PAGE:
Even the most illustrious organs get word usage wrong some of the time
Torturous or Tortuous? Right word, wrong place?
Earlier this month, the Guardian included this quote in a piece on the Cambridge Analytica data enquiry:
Ravi Naik, a human rights lawyer with Irvine Thanvi Natas, the British solicitor who is leading the case, said the decision “totally vindicates David’s long battle to try and reclaim his data”. He added: “The company put him through such a torturous process over what should have been a very simple subject access request … “
A torturous process? Is it really being suggested that Cambridge Analytica tortured David Carroll? Or was it a process full of twists and turns, excessively lengthy and complex?
In fact, a tortuous process?
Lots of writers confuse the two words, possibly because, in speech, it can be difficult to tell them apart. If the Guardian‘s quote was taken over the phone, it could be a mis-transcription. Or maybe it’s not wrong? Maybe the speaker did in fact mean that it was a process involving or causing torture?
Or perhaps — subversive thought — some of the increasingly common misuse of torturous arises because writers don’t know that two different words exist?
Could they be assuming that tortuous is a mis-spelling for torturous?
Pedantique-Ryter Word Pairs Tip #1 : torturous vs tortuous
Best to use torturous (with the extra R of tortuRe) only when you’re implying that the process involves torture or, at least, physical pain: the New Oxford Dictionary of English gives the example “a torturous five days of fitness training”.
Aha! Imply or Infer? Right word, wrong place?
Here’s an example:
You use the word “torturous” to imply that the process involved physical pain.
I infer, from your use of the word “torturous”, that the process involved physical pain.
imply = suggest [but without being explicit]
infer = deduce [by reading between the lines of someone else’s speech or actions]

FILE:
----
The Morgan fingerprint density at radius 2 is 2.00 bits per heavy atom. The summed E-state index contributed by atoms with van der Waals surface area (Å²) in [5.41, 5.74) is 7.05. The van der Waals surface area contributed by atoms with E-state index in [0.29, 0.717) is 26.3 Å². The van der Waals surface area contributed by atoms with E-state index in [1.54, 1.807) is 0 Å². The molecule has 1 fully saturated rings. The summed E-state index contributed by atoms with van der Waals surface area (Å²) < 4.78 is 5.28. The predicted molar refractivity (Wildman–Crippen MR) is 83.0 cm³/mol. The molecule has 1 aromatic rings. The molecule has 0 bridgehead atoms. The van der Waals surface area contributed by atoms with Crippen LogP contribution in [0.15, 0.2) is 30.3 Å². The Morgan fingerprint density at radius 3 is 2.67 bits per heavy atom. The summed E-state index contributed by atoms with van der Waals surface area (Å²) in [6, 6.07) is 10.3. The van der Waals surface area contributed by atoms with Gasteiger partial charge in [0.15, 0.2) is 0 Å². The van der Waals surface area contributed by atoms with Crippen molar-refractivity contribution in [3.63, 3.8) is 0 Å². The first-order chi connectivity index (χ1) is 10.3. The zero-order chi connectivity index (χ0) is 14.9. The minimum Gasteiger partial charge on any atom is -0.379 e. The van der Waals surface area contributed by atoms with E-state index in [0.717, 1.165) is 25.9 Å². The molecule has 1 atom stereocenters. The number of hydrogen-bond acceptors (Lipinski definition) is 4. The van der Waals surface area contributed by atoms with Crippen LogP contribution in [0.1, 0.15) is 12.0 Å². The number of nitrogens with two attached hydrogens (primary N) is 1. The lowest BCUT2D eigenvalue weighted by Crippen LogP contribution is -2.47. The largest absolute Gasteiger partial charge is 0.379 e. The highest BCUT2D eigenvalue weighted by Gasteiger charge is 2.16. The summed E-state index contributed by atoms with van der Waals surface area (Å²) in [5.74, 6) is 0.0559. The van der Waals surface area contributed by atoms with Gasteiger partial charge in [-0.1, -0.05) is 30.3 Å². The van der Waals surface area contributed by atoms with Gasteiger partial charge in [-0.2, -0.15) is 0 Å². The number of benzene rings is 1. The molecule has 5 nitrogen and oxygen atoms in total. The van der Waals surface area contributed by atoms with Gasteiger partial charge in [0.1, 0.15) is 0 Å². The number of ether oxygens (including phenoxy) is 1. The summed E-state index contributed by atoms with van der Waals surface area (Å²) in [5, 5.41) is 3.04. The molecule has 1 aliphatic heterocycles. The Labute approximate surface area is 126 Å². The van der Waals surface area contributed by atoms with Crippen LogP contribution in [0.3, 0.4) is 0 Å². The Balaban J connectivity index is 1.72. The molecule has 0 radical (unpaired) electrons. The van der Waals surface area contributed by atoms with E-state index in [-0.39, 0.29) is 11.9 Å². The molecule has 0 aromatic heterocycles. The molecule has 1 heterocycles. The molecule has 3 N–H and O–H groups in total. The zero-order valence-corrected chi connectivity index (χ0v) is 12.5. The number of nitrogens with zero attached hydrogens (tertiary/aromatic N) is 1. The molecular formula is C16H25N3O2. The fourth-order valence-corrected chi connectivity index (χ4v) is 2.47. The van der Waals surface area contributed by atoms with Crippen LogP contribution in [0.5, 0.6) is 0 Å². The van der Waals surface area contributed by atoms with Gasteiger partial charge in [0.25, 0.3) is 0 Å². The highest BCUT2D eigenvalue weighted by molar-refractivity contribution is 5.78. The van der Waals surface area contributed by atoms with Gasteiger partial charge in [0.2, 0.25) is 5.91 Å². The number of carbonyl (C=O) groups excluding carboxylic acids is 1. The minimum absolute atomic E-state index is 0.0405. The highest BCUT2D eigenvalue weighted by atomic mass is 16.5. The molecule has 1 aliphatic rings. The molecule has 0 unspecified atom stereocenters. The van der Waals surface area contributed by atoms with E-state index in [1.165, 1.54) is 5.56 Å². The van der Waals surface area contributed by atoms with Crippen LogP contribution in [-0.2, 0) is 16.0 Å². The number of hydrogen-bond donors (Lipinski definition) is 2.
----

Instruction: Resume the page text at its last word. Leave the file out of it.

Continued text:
Clear as day?
Or clear as mud?
This is what the humorist A P Herbert said about the difference between infer and imply in his book What a Word!
If you see a man staggering along the road you may infer that he is drunk, without saying a word; but if you say ‘Had one too many?’ you do not infer but imply that he is drunk.
An extremely common error?
Pedantique-Ryter Word Pairs Tip #2 : imply vs infer
When you’re not sure whether to use imply or infer, ask yourself whether suggest makes sense in your sentence. If it does, use imply; if it doesn’t, use infer.
One way to remember that tip is this Pedantique-Ryter mnemonic:
I’m plying you with my suggested meaning.
Disinterested or Uninterested? Right word, wrong place?
This is one of those often-misused word pairs where the battle has probably been lost. But…
Disinterested does NOT mean not interested. It means impartial. So, “a disinterested observer” means one who is objective or impartial, not an observer who couldn’t care less about what she is seeing.
Back in 1998, Fowler’s Modern English Usage declared that
The community is divided into those who believe that a genuine and useful distinction (disinterested = impartial; uninterested = not interested) is being eroded, and others who, for whatever reason, have simply not heard the word being used to mean ‘impartial’, and just regard it as a routine antonym of interested.
However, more recently, the New Oxford Dictionary of English recorded that:
Today, the ‘incorrect’ use of disinterested is widespread: around a quarter of citations in the Oxford English Corpus for disinterested are for this sense.
In other words, I’m on a loser with this one. Probably…
Nonetheless, as a practising pedant, I entreat you to follow my Tip #3.
Pedantique-Ryter Word Pairs Tip #3 : disinterested vs uninterested
If you want to be sure you’re right (and pedant-proof), use disinterested only when you mean impartial.